Strength Training: Nutrition

Strength training is a component of every athlete's training regimen. Strength training also places additional nutritional demands on the body; the extent of those demands will depend on the intensity and the volume of the strength training program.

Strength training has three essential aspects: the development of maximum strength, the ability to generate the greatest possible force in a single repetition; the building of elastic strength, the ability to direct the muscles to respond quickly and dynamically; and endurance strength, which will involve the promotion of both cardiovascular and muscular endurance.

Proper nutrition, the nourishment of the body through foods and dietary supplements, is essential to general health and well-being. Athletes must pay particular attention to nutrition, given that the body requires a steady, properly proportioned supply of macronutrients, including carbohydrates, proteins, and fats, as well as numerous micronutrients, substances essential to the function of many human systems, including all vitamins and most of the minerals absorbed into the body. The maintenance of proper fluid levels, dependent on the mineral electrolyte sodium, and the absorption of sufficient calcium and vitamin D for bone maintenance are two examples of areas where a nutritional deficit will have a negative impact on strength training.

Strength training imposes stresses and impacts on the body that must be addressed through careful attention to nutrition. The most fundamental of these impacts is the need for additional energy to participate in the training itself. Whether strength training is the only form of athletic activity undertaken by a person, or when it is supplemental to other sports training, strength training carries with it the need to ensure that the body has sufficient energy to train and to properly recover. Most persons will obtain sufficient energy from a diet that is proportioned as 60-65% carbohydrates, 12-15% proteins, and less than 30% fats.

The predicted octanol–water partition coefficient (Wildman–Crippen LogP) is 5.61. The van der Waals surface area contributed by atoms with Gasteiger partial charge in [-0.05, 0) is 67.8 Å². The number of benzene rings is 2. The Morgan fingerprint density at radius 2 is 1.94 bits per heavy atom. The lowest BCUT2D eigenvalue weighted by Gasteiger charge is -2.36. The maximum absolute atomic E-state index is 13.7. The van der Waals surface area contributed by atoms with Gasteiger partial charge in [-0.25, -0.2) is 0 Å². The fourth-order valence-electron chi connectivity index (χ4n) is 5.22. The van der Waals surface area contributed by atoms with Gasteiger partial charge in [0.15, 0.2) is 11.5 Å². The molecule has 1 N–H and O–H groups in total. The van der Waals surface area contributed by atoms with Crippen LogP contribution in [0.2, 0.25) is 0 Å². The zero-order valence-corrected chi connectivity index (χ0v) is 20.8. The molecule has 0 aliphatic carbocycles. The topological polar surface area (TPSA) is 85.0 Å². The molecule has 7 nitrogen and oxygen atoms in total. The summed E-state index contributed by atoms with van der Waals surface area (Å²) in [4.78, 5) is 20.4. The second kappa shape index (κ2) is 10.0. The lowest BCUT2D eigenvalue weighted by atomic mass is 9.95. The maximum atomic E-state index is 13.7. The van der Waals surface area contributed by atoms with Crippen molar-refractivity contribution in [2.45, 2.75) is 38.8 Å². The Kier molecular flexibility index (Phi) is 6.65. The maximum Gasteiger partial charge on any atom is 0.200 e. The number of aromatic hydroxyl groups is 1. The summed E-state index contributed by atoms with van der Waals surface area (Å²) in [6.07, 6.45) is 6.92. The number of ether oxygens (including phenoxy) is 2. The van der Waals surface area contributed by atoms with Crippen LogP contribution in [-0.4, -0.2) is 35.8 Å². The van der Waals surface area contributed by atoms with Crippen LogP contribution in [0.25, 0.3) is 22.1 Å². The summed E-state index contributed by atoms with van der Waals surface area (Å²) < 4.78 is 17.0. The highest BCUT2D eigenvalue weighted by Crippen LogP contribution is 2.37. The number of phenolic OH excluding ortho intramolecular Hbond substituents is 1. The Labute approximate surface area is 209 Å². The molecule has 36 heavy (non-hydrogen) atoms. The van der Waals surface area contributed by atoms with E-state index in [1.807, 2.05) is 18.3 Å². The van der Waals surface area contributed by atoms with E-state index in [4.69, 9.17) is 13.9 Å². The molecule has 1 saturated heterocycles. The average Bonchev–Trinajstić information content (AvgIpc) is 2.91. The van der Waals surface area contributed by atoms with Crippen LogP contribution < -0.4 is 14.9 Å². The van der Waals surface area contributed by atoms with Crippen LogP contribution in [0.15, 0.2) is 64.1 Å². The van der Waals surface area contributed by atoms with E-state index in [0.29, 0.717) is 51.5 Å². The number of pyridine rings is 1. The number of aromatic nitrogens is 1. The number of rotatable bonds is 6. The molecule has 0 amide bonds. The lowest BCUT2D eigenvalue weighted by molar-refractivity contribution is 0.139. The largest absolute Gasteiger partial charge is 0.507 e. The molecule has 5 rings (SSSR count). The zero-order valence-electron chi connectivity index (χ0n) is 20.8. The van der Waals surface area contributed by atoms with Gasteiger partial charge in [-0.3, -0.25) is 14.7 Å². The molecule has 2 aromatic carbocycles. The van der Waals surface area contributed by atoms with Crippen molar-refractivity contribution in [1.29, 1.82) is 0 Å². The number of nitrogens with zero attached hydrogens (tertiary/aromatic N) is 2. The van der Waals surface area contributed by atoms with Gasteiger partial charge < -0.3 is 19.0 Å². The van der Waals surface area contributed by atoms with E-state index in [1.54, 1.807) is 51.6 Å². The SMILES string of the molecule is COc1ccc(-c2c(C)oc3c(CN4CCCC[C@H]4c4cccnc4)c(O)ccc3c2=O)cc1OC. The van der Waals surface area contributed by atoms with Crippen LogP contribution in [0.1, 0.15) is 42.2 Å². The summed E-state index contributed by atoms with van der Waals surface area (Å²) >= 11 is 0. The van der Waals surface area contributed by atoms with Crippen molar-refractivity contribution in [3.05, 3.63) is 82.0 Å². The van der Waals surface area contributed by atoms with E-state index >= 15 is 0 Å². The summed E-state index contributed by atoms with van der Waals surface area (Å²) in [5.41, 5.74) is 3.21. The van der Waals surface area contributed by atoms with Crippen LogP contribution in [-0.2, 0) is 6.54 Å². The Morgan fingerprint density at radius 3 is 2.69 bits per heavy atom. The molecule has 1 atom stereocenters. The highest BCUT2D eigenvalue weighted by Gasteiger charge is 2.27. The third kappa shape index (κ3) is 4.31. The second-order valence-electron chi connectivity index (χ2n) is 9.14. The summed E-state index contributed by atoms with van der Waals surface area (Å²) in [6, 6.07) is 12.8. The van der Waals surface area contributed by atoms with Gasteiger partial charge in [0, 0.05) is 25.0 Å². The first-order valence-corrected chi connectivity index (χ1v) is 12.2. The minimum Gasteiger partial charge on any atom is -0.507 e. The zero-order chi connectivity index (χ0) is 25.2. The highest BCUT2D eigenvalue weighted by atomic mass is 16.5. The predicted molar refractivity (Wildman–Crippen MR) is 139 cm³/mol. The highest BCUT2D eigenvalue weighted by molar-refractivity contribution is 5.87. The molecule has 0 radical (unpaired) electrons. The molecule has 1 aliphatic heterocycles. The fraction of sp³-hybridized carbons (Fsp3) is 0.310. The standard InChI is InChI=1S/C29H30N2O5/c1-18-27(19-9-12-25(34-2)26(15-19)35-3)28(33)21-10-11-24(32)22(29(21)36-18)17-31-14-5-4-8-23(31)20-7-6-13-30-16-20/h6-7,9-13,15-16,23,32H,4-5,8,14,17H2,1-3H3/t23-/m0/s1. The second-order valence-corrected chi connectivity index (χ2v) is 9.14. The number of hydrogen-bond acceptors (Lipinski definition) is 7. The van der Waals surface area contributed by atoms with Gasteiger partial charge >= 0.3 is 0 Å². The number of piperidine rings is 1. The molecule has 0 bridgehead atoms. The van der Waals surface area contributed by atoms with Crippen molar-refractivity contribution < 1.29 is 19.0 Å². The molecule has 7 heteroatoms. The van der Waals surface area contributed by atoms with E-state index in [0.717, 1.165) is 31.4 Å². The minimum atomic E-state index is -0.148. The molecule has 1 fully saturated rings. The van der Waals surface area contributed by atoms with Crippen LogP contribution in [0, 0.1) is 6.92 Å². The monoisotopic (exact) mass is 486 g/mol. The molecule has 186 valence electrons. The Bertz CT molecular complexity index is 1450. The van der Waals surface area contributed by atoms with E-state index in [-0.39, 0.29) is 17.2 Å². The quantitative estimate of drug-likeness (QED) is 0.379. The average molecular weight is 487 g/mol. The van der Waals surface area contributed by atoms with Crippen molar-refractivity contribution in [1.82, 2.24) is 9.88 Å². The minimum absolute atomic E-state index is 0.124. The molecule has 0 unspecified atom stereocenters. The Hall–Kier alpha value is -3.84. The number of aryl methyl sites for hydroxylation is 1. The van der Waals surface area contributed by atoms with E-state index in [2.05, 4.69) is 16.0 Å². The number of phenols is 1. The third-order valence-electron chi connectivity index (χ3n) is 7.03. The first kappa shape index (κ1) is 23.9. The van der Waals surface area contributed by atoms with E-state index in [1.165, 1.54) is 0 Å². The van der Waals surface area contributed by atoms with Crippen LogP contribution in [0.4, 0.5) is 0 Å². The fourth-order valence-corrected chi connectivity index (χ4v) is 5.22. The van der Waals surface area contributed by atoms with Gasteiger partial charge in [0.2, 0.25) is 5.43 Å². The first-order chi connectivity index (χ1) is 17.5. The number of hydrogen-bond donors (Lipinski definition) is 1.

Protein consumption is another aspect of nutrition that is of particular interest in strength training, as dietary proteins, and their constituent amino acids, are the building blocks of muscle. There are 20 different amino acids, 10 of which are produced within the body, 10 of which must be obtained through diet. These dietary amino acids are also known as the essential amino acids. Unlike carbohydrates, stored as glycogen, and fats, stored as triglycerides, amino acids cannot be stored within the body and must be replenished on a daily basis. Myoblasts, the muscle cells that repair the cellular damage caused by training, are created from amino acids. Conventional sports science wisdom once held that extra protein consumption would speed muscle development; modern science supports the view that while there may be circumstances in the case of an individual athlete to support short-term increases in protein consumption, these are exceptional circumstances; the typical strength training athlete requires only fractionally more than the protein requirements of a healthy non-athlete.

All protein sources do not provide an equal protein value when ingested into the body. The amino acid pattern in an egg is the standard for the measurement of protein quality in all foods. Plant proteins are generally inferior in amino acid quality to dairy, soya, and meat products.

The healthiest and the surest way to ensure that the optimal amount of micronutrients are absorbed into the body is through diet; dietary supplements are a second choice, to be utilized when a dietary source is not available. The exceptions to this rule are with regard to the consumption of sport drinks and creatine supplementation.

Sport drinks are useful to assist a strength training athlete to maintain carbohydrate, sodium, and potassium levels, especially as a recovery tool after a hard workout. Creatine is a supplement that attracted wide ranging attention in the 1990s when notable professional athletes, including baseball homerun hitter Mark McGuire and English sprinter Linford Christie, were adding the substance into their training diets. Creatine is a naturally occurring chemical, found in every cell in the body as creatine phosphate, or phosphocreatine. Creatine is essential to the production of energy through an electrochemical reaction involving the creation and reduction of adenosine triphosphate (ATP).

Creatine supplementation, when conducted according to manufacturer specification, has been proven to assist athletes in the maintenance of the short-term energy stores essential for the explosive movements in strength training. Excess amounts of creatine are not known to produce any toxic effect on the body, as creatine is processed and excreted through the urine by way of the kidneys. Creatine does not contribute to the building of muscle, as might an anabolic steroid or human growth hormone; creatine supplementation is directed to the production and storage of the fuel the body needs for anaerobic activity such as strength training.

SEE ALSO Diet; Dietary supplements; Free weights; Nutrition; Resistance exercise training; Strength training.